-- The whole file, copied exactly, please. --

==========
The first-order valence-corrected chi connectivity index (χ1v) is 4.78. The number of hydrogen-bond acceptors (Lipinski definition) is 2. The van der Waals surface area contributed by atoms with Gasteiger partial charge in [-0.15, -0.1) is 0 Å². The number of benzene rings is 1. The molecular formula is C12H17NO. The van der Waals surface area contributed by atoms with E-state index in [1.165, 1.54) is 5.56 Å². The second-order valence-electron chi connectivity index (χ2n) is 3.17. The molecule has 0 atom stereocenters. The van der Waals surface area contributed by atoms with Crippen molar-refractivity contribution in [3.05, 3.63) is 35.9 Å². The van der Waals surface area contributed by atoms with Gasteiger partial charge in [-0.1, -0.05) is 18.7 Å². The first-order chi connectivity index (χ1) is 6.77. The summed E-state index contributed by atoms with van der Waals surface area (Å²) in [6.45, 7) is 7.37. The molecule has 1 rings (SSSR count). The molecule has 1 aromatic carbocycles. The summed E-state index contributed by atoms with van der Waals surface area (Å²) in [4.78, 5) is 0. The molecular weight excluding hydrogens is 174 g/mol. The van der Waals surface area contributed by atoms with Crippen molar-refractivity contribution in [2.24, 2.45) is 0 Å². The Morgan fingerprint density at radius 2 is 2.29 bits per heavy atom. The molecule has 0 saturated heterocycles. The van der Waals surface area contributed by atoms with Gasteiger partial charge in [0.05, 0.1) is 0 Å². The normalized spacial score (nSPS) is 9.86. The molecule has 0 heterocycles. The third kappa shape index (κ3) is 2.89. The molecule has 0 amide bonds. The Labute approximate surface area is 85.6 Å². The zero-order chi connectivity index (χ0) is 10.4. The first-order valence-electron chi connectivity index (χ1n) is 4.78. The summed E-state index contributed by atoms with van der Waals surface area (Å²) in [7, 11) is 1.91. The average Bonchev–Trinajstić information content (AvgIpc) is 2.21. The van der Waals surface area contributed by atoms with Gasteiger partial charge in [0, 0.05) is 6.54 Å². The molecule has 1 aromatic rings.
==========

The first-order valence-corrected chi connectivity index (χ1v) is 4.78. The number of hydrogen-bond acceptors (Lipinski definition) is 2. The van der Waals surface area contributed by atoms with Gasteiger partial charge in [-0.15, -0.1) is 0 Å². The number of benzene rings is 1. The molecular formula is C12H17NO. The van der Waals surface area contributed by atoms with E-state index in [1.165, 1.54) is 5.56 Å². The second-order valence-electron chi connectivity index (χ2n) is 3.17. The molecule has 0 atom stereocenters. The van der Waals surface area contributed by atoms with Crippen molar-refractivity contribution in [3.05, 3.63) is 35.9 Å². The van der Waals surface area contributed by atoms with Gasteiger partial charge in [-0.1, -0.05) is 18.7 Å². The first-order chi connectivity index (χ1) is 6.77. The summed E-state index contributed by atoms with van der Waals surface area (Å²) in [6.45, 7) is 7.37. The molecule has 1 rings (SSSR count). The molecule has 1 aromatic carbocycles. The summed E-state index contributed by atoms with van der Waals surface area (Å²) in [4.78, 5) is 0. The molecular weight excluding hydrogens is 174 g/mol. The van der Waals surface area contributed by atoms with Crippen molar-refractivity contribution in [2.24, 2.45) is 0 Å². The Morgan fingerprint density at radius 2 is 2.29 bits per heavy atom. The molecule has 0 saturated heterocycles. The van der Waals surface area contributed by atoms with Gasteiger partial charge in [0.05, 0.1) is 0 Å². The normalized spacial score (nSPS) is 9.86. The molecule has 0 heterocycles. The third kappa shape index (κ3) is 2.89. The molecule has 0 amide bonds. The Labute approximate surface area is 85.6 Å². The zero-order chi connectivity index (χ0) is 10.4. The first-order valence-electron chi connectivity index (χ1n) is 4.78. The summed E-state index contributed by atoms with van der Waals surface area (Å²) in [7, 11) is 1.91. The average Bonchev–Trinajstić information content (AvgIpc) is 2.21. The van der Waals surface area contributed by atoms with Gasteiger partial charge in [0, 0.05) is 6.54 Å². The molecule has 1 aromatic rings.